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    • darren72
    • By darren72 17th Jun 17, 3:22 PM
    • 950Posts
    • 172Thanks
    darren72
    Tax Implications of cashing out Life Assurance Policy
    • #1
    • 17th Jun 17, 3:22 PM
    Tax Implications of cashing out Life Assurance Policy 17th Jun 17 at 3:22 PM
    An elderly family member is currently in a care home and had run out of savings to pay for their care. They have therefore had to cash in their Prudential Life Assurance Policy (Called Flexible Investment Plan).

    They originally invested £57,000 into the plan in September 2009 and have now received their funds valued at £82,000 - which has now been transferred to their account.

    Today they received a 'Chargeable Event Certificate' and we are not entirely certain what we must do. Does this mean they need to pay Capital Gains Tax or Income Tax - as the document also refers to 'Notional Tax'.

    Does anyone know of have any experience of this ?

    The certificate shows:

    Nature of chargeable event: Full Surrender
    Cash In Value of Policy: £82,000
    Amount of gain arising on this event: £25,000
    Number of complete relevant years: 7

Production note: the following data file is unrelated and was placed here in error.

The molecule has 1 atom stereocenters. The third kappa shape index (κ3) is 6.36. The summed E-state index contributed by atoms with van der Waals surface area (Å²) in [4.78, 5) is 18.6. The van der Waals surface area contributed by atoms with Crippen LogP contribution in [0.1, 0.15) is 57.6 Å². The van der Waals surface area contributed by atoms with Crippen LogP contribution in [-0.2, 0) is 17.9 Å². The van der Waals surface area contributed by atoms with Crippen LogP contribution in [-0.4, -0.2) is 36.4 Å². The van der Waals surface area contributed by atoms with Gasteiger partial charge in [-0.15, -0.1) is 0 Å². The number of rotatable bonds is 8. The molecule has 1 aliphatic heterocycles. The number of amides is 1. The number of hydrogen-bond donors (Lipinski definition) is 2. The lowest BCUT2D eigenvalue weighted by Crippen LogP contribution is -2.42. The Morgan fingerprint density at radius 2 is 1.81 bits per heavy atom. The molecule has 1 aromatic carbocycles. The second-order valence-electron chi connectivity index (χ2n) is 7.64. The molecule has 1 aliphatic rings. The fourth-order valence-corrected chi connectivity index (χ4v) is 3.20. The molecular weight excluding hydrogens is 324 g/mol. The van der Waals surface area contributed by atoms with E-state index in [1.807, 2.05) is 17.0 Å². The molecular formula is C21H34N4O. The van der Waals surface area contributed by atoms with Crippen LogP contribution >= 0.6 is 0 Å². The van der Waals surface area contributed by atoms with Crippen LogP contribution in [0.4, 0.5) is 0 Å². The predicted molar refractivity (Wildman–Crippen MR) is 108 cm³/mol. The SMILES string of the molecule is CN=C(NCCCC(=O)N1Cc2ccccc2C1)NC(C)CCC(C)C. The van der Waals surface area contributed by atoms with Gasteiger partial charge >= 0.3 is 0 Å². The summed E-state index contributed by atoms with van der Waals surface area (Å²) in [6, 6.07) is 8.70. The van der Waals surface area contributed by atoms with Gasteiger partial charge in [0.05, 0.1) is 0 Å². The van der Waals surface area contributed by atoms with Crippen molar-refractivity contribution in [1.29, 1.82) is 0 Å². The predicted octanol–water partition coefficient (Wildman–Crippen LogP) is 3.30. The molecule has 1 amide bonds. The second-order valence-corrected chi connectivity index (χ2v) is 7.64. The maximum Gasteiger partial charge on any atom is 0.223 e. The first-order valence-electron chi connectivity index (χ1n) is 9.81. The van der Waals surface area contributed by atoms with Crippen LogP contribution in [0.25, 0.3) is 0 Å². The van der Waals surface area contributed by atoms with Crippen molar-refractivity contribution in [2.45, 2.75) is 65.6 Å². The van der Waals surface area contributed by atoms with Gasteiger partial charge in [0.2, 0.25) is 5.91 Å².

Notional Tax: £5,000

    It mentions disclosing to HMRC as 'Life Insurance Gains'.

    Thanks in advance
Page 1
    • dunstonh
    • By dunstonh 17th Jun 17, 5:00 PM
    • 88,102 Posts
    • 53,337 Thanks
    dunstonh
    • #2
    • 17th Jun 17, 5:00 PM
    • #2
    • 17th Jun 17, 5:00 PM
    They have therefore had to cash in their Prudential Life Assurance Policy (Called Flexible Investment Plan).
    It should be noted that these are exempt from the means test. So, do not need to be declared, or if they are, they should be disregarded.

    However, once cashed in, they do get included in the means test.

    Today they received a 'Chargeable Event Certificate' and we are not entirely certain what we must do. Does this mean they need to pay Capital Gains Tax or Income Tax - as the document also refers to 'Notional Tax'.
    Ita a figure that goes on the tax return. There is no further liability for tax for a basic rate taxpayer as long as the gain, after top slicing relief, keeps them in the basic rate band. If they enter the higher rate band then an additional 20% tax will be payable on the amount within the higher rate band.

    After top slicing relief, the gain to be added to income in this tax year is £3571. So, add that to the income and as long as its still basic rate band, then no further tax to pay.
    I am an Independent Financial Adviser (IFA). Comments are for discussion purposes only. They are not financial advice. Different people have different needs and what is right for one person may not be for another. If you feel an area discussed may be relevant to you, then please seek advice from a Financial Adviser local to you.
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